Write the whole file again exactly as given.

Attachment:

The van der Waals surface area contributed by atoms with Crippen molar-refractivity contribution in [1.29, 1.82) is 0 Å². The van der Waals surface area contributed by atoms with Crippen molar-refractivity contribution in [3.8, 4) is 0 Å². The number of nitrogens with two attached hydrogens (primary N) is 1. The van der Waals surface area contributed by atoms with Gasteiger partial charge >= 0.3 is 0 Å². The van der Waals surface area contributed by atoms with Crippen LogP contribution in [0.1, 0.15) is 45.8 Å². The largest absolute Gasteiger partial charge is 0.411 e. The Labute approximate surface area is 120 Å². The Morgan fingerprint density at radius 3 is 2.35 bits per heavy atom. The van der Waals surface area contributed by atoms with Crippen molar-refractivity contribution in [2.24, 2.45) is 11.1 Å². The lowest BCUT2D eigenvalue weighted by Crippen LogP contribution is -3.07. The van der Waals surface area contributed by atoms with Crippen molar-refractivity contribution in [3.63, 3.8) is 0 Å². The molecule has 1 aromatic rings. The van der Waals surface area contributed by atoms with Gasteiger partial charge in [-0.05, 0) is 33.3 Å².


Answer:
The van der Waals surface area contributed by atoms with Crippen molar-refractivity contribution in [1.29, 1.82) is 0 Å². The van der Waals surface area contributed by atoms with Crippen molar-refractivity contribution in [3.8, 4) is 0 Å². The number of nitrogens with two attached hydrogens (primary N) is 1. The van der Waals surface area contributed by atoms with Gasteiger partial charge >= 0.3 is 0 Å². The van der Waals surface area contributed by atoms with Crippen LogP contribution in [0.1, 0.15) is 45.8 Å². The largest absolute Gasteiger partial charge is 0.411 e. The Labute approximate surface area is 120 Å². The Morgan fingerprint density at radius 3 is 2.35 bits per heavy atom. The van der Waals surface area contributed by atoms with Crippen molar-refractivity contribution in [2.24, 2.45) is 11.1 Å². The lowest BCUT2D eigenvalue weighted by Crippen LogP contribution is -3.07. The van der Waals surface area contributed by atoms with Crippen molar-refractivity contribution in [3.63, 3.8) is 0 Å². The molecule has 1 aromatic rings. The van der Waals surface area contributed by atoms with Gasteiger partial charge in [-0.05, 0) is 33.3 Å².